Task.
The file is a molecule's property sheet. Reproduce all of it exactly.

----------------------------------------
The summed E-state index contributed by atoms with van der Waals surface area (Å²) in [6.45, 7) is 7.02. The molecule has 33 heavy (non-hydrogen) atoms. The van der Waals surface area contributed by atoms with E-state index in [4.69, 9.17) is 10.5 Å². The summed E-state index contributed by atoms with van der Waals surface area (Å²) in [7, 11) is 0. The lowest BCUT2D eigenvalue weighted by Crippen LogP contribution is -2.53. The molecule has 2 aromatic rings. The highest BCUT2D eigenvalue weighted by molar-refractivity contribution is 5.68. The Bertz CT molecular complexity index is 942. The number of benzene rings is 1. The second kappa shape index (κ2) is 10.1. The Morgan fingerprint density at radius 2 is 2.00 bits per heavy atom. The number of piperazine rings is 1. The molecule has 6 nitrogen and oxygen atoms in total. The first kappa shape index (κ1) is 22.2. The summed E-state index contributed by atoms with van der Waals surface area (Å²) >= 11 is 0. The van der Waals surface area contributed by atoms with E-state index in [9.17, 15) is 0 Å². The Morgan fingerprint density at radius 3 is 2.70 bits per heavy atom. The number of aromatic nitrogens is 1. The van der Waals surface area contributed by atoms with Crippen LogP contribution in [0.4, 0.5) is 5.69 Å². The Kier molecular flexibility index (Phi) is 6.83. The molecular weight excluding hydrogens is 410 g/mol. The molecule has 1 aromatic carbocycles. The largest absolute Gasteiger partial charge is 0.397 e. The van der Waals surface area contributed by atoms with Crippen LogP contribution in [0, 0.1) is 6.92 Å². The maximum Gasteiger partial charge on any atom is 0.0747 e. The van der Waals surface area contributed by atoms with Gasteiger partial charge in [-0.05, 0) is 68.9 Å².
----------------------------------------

The summed E-state index contributed by atoms with van der Waals surface area (Å²) in [6.45, 7) is 7.02. The molecule has 33 heavy (non-hydrogen) atoms. The van der Waals surface area contributed by atoms with E-state index in [4.69, 9.17) is 10.5 Å². The summed E-state index contributed by atoms with van der Waals surface area (Å²) in [7, 11) is 0. The lowest BCUT2D eigenvalue weighted by Crippen LogP contribution is -2.53. The molecule has 2 aromatic rings. The highest BCUT2D eigenvalue weighted by molar-refractivity contribution is 5.68. The Bertz CT molecular complexity index is 942. The number of benzene rings is 1. The second kappa shape index (κ2) is 10.1. The Morgan fingerprint density at radius 2 is 2.00 bits per heavy atom. The number of piperazine rings is 1. The molecule has 6 nitrogen and oxygen atoms in total. The first kappa shape index (κ1) is 22.2. The summed E-state index contributed by atoms with van der Waals surface area (Å²) >= 11 is 0. The van der Waals surface area contributed by atoms with E-state index in [9.17, 15) is 0 Å². The Morgan fingerprint density at radius 3 is 2.70 bits per heavy atom. The number of aromatic nitrogens is 1. The van der Waals surface area contributed by atoms with Crippen LogP contribution in [0.4, 0.5) is 5.69 Å². The Kier molecular flexibility index (Phi) is 6.83. The molecular weight excluding hydrogens is 410 g/mol. The molecule has 1 aromatic carbocycles. The largest absolute Gasteiger partial charge is 0.397 e. The van der Waals surface area contributed by atoms with Crippen LogP contribution in [0, 0.1) is 6.92 Å². The maximum Gasteiger partial charge on any atom is 0.0747 e. The van der Waals surface area contributed by atoms with Gasteiger partial charge in [-0.05, 0) is 68.9 Å².